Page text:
The Spy Blog makes the point that this kind of technology is appropriate for checking out freight, but not people. However this does remind me that the airline industry slang term for human passengers is 'self-moving freight'...(SMF). Wonder if that kind of language has de-sensitised some peoples judgement...
Now, if you’re reading an article about X-ray scanning technology for use in airports which shows people ‘naked’ and it quotes someone as saying:
The images are not erotic or pornographic and they cannot be stored or captured in any way.
do you think the story will be:
(a) Accompanied by no images from the scanning because, after all, they “cannot be stored or captured in any way”, or
(b) Accompanied by images from the scanning?
I suspect you guessed correct. It was indeed a case of (b) in the Daily Mail report which, although generally giving a strong airing to privacy concerns over these machines, let this claim pass without comment.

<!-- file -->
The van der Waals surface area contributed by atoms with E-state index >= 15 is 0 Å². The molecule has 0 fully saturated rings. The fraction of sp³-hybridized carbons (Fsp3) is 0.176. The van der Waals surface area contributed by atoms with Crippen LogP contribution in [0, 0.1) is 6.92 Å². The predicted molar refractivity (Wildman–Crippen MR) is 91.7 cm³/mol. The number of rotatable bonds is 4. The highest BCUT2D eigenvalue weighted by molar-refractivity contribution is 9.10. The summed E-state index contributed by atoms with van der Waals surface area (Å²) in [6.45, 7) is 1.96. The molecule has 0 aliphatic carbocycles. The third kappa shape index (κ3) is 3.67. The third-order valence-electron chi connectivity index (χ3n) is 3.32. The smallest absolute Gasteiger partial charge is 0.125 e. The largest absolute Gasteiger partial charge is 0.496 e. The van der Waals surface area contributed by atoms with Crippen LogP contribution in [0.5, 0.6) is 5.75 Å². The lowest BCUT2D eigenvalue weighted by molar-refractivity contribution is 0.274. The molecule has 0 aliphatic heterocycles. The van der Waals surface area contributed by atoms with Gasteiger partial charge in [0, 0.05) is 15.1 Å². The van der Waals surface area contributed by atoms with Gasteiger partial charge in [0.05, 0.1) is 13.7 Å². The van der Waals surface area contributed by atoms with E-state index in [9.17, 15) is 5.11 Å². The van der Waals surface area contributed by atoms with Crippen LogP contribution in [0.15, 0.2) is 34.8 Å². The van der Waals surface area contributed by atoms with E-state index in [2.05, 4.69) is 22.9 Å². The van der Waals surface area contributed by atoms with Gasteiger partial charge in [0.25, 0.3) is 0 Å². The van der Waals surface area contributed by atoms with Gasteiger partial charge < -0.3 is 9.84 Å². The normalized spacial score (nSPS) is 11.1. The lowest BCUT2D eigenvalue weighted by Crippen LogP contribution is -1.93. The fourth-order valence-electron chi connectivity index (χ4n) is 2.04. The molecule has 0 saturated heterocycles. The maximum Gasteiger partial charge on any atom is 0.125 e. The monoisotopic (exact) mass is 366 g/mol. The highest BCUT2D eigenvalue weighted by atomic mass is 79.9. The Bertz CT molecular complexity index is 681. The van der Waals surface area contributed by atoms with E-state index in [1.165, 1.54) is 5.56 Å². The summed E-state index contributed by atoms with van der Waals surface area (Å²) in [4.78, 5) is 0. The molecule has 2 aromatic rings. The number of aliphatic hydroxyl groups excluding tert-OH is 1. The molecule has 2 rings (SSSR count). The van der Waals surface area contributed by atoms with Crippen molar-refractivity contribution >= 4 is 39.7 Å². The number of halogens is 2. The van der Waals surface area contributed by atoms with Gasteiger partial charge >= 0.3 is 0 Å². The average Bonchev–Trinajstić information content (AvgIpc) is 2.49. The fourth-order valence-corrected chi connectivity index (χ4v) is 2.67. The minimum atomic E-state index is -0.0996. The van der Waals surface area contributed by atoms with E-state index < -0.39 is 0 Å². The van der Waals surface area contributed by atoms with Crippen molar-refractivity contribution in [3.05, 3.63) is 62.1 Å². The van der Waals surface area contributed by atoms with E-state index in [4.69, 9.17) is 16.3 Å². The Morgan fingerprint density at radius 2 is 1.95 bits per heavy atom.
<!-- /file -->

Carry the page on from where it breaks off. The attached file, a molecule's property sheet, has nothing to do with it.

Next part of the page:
It’s easy to see what the quoted person meant: the scanner itself can’t store or capture images. But in its narrow focus on how one piece of technology is meant to work, the quote misses the situation in which the technology is used. Stick a member of staff in front of the scanner with a mobile phone that comes with a camera and bingo, you have quick and easy uploading to the internet of any image. Not so much a case of no images being stored, but all images can be distributed round the internet.
Real security comes from understanding the context in which technology is placed and how it can be used or misused. In this case, by focusing in on just the one possible way of storing an image (using the scanner itself), far from reassuring me the quote left me more concerned as it suggests the full range of security problems haven’t been thought through. Because if they were, you would know that quote isn’t really what the issue is about.
Hat-tip for contrast between quote and images: Spy Blog